For Vo, winner of the 2012 Hugo Boss Prize, history—with its complex political, religious, and cultural dynamics—is reflected in individual life stories, including his own. (His family fled Vietnam’s postwar chaos in 1979.) His subtly humorous sculptures combine found objects that point back to the past while moving forward into entirely new, unexpected meanings, connections, and contexts. In Oma Totem, for instance, the gifts that his late grandmother received from church and state when she arrived in Germany in the 1980s—refrigerator, television set, washing machine, crucifix, and casino pass—build a peculiar monument to the mechanisms of integration. Such mutable flotsam starts with the personal, but then moves outward to challenge the temptations of materialist trappings as well as the most basic definitions of identity. The reverse happens in WE THE PEOPLE, a gigantic replica of Lady Liberty that undercuts monumentality and security with fragility and precariousness, dissecting the symbol of hope into broken fragments of thin copper skin. In Vo’s world, actualization and anonymity, liberation and oppression, myth and reality transcend opposition to become inseparable parts of a more nuanced whole. Tel: 212.423.3500 Web site www.guggenheim.org

Danh Vo, For Susanne
Tensta Konstall - Spånga, Sweden:
The Society Without Qualities
Through May 26, 2013
“The Society Without Qualities” revisits some of the chief concerns of 1960s reformers, including education, militancy, social welfare, and experimental urban planning, while reinterpreting those still-pressing issues in light of current needs and mindsets. Part historical exhibition, the show picks up where Palle Nielsen’s legendary “Modellen” at the Moderna Museet left off. Beginning with the pivotal year of 1968, the show works its way through various art and architecture experiments from the 1970s through the present day. Unlike its predecessor, however, “The Society Without Qualities” asks what it would mean to proceed without a model or image of the society to come. Such freedom from received ideas sounds wildly liberating, but negation by itself poses a different set of dangers (as the organizers of Occupy discovered): lack of positive visions and agendas might lead to Deleuze’s leftist ideal of thinking a little further ahead, but it might also result in disillusionment and the acceptance of terms defined by outside influences. Ambivalence allowed Robert Musil’s protagonist to escape societal proscriptions, but what did he build in their place?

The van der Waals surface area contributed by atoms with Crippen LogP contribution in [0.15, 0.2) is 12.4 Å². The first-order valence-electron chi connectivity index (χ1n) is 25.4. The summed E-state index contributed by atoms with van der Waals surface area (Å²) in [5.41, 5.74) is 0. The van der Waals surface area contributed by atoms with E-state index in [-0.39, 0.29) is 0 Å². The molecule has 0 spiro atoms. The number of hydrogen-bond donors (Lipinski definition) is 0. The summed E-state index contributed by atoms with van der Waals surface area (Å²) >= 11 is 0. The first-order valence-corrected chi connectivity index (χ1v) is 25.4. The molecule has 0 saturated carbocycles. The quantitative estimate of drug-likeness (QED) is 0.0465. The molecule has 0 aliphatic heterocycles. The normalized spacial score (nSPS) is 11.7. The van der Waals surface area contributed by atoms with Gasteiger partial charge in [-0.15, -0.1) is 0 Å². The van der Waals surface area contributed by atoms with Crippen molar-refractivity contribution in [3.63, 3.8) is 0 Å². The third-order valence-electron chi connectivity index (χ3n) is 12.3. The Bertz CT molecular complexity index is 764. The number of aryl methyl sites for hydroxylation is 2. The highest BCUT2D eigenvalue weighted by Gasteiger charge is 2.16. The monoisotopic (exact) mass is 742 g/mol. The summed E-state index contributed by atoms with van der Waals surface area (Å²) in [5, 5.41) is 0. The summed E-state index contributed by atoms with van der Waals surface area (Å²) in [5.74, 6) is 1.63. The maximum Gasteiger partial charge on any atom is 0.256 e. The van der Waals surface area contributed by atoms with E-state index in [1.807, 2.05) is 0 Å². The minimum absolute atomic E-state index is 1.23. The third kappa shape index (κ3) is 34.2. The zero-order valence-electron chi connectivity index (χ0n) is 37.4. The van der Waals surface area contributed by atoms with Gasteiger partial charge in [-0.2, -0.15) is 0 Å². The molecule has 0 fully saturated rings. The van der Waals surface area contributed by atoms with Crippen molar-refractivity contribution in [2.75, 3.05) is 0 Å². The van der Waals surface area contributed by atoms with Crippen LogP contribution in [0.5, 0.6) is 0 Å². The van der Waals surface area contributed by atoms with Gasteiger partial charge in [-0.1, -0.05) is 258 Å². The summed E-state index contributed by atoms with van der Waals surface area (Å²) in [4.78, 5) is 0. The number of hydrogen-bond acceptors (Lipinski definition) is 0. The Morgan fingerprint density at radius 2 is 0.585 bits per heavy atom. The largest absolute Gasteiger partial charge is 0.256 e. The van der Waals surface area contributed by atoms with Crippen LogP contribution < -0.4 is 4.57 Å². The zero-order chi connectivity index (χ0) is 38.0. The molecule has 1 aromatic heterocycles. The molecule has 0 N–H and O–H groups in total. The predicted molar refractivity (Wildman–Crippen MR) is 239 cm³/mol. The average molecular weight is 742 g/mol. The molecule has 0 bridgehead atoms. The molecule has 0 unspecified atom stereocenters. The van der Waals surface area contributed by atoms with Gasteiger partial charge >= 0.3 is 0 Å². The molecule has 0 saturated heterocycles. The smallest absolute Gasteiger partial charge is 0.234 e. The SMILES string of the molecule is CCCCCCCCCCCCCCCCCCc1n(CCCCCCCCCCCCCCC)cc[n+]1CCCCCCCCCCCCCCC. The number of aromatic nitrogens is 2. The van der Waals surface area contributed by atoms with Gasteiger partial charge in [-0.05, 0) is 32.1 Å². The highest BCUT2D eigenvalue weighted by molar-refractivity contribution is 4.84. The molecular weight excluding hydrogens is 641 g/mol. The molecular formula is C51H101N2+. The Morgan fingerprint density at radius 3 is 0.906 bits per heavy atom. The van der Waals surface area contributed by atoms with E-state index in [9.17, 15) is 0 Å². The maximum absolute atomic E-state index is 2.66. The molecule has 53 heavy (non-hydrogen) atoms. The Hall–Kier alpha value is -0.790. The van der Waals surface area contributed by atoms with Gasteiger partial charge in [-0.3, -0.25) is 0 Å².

Tel: + 46 8 36 07 63 Web site www.tenstakonsthall.se


Learning Site with Jaime Stapleton, Audible Dwelling 0.2, from “Society Without Qualities.”
Van Abbemuseum - Eindhoven, the Netherlands: Sheela Gowda & Jewyo Rhii
Through May 26, 2013
Initially trained as a painter, Gowda turned to sculpture and installation in the 1990s, using unconventional materials to reference the social contradictions and environmental realities that define contemporary Indian life. In her works, everyday objects and mundane materials—including tar barrels, plumbing pipes, doorjambs, thread, newspapers, hair, incense, cow dung, turmeric dye, and votive figurines—are transformed into rigorously beautiful sculptural presences. But a second reading, in which context comes into play, undermines pure formalism to reveal precise statements, which are not always benign. Sensual and unsettling, the works featured in her 20-year survey, “Open Eye Policy,” evoke some of the darkest aspects of human experience, conjuring “the insidious nature of violence, overt and insidious in our psychic makeup.” Rhii’s sprawling, makeshift sculptures and installations stem from personal, almost subliminal responses to her immediate environment. Made of familiar domestic elements, these works encapsulate what has become a commonplace struggle to cope with an unmanageable, constantly changing world. This show features a selection of recent work, including a series of site-specific pieces produced during the artist’s four-month stay in Eindhoven. Tel: + 31 40 238 10 00 Web site http://vanabbemuseum.nl

Sheela Gowda, Of All People.